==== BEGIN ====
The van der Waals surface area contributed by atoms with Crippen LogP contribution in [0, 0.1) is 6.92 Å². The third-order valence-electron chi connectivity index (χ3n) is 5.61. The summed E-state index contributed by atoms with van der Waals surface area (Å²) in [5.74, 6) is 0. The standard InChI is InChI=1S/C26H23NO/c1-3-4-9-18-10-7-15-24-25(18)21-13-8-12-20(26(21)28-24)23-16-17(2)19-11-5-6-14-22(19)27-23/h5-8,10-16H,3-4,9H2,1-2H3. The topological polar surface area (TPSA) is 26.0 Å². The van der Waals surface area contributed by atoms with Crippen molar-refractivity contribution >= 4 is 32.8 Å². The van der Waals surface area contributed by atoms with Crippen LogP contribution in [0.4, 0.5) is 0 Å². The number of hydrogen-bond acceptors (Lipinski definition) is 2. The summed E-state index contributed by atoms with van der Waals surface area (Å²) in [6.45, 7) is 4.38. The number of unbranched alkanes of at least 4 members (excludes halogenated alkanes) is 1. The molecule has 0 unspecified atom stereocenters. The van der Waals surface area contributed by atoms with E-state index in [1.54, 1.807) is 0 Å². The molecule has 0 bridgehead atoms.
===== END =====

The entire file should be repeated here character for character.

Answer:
The van der Waals surface area contributed by atoms with Crippen LogP contribution in [0, 0.1) is 6.92 Å². The third-order valence-electron chi connectivity index (χ3n) is 5.61. The summed E-state index contributed by atoms with van der Waals surface area (Å²) in [5.74, 6) is 0. The standard InChI is InChI=1S/C26H23NO/c1-3-4-9-18-10-7-15-24-25(18)21-13-8-12-20(26(21)28-24)23-16-17(2)19-11-5-6-14-22(19)27-23/h5-8,10-16H,3-4,9H2,1-2H3. The topological polar surface area (TPSA) is 26.0 Å². The van der Waals surface area contributed by atoms with Crippen molar-refractivity contribution >= 4 is 32.8 Å². The van der Waals surface area contributed by atoms with Crippen LogP contribution in [0.4, 0.5) is 0 Å². The number of hydrogen-bond acceptors (Lipinski definition) is 2. The summed E-state index contributed by atoms with van der Waals surface area (Å²) in [6.45, 7) is 4.38. The number of unbranched alkanes of at least 4 members (excludes halogenated alkanes) is 1. The molecule has 0 unspecified atom stereocenters. The van der Waals surface area contributed by atoms with E-state index in [1.54, 1.807) is 0 Å². The molecule has 0 bridgehead atoms.